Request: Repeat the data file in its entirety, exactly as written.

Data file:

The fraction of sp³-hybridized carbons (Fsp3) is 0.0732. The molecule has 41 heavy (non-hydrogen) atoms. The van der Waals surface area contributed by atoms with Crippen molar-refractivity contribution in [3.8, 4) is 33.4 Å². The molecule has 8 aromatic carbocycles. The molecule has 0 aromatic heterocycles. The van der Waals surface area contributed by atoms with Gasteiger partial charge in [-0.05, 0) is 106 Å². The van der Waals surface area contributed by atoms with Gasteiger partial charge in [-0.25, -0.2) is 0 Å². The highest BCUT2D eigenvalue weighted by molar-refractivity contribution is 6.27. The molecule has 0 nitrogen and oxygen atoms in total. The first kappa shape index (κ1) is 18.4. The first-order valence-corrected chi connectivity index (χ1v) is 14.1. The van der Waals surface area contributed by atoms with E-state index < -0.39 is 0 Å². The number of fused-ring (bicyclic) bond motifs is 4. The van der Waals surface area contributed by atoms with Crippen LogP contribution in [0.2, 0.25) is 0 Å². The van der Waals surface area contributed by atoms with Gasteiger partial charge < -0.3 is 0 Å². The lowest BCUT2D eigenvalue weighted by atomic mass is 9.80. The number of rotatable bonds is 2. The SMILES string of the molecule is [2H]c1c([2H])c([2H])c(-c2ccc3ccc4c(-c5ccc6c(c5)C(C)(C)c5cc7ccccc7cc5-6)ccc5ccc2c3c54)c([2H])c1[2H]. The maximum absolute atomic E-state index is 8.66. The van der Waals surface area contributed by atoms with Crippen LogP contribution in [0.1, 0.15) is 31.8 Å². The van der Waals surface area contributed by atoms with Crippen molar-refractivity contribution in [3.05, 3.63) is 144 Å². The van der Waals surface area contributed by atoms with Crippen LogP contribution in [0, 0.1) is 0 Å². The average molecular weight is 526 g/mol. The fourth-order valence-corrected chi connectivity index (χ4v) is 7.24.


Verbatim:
The fraction of sp³-hybridized carbons (Fsp3) is 0.0732. The molecule has 41 heavy (non-hydrogen) atoms. The van der Waals surface area contributed by atoms with Crippen molar-refractivity contribution in [3.8, 4) is 33.4 Å². The molecule has 8 aromatic carbocycles. The molecule has 0 aromatic heterocycles. The van der Waals surface area contributed by atoms with Gasteiger partial charge in [-0.05, 0) is 106 Å². The van der Waals surface area contributed by atoms with Gasteiger partial charge in [-0.25, -0.2) is 0 Å². The highest BCUT2D eigenvalue weighted by molar-refractivity contribution is 6.27. The molecule has 0 nitrogen and oxygen atoms in total. The first kappa shape index (κ1) is 18.4. The first-order valence-corrected chi connectivity index (χ1v) is 14.1. The van der Waals surface area contributed by atoms with E-state index < -0.39 is 0 Å². The number of fused-ring (bicyclic) bond motifs is 4. The van der Waals surface area contributed by atoms with Crippen LogP contribution in [0.2, 0.25) is 0 Å². The van der Waals surface area contributed by atoms with Gasteiger partial charge < -0.3 is 0 Å². The lowest BCUT2D eigenvalue weighted by atomic mass is 9.80. The number of rotatable bonds is 2. The SMILES string of the molecule is [2H]c1c([2H])c([2H])c(-c2ccc3ccc4c(-c5ccc6c(c5)C(C)(C)c5cc7ccccc7cc5-6)ccc5ccc2c3c54)c([2H])c1[2H]. The maximum absolute atomic E-state index is 8.66. The van der Waals surface area contributed by atoms with Crippen LogP contribution in [0.1, 0.15) is 31.8 Å². The van der Waals surface area contributed by atoms with Crippen molar-refractivity contribution in [3.05, 3.63) is 144 Å². The van der Waals surface area contributed by atoms with Crippen LogP contribution in [0, 0.1) is 0 Å². The average molecular weight is 526 g/mol. The fourth-order valence-corrected chi connectivity index (χ4v) is 7.24.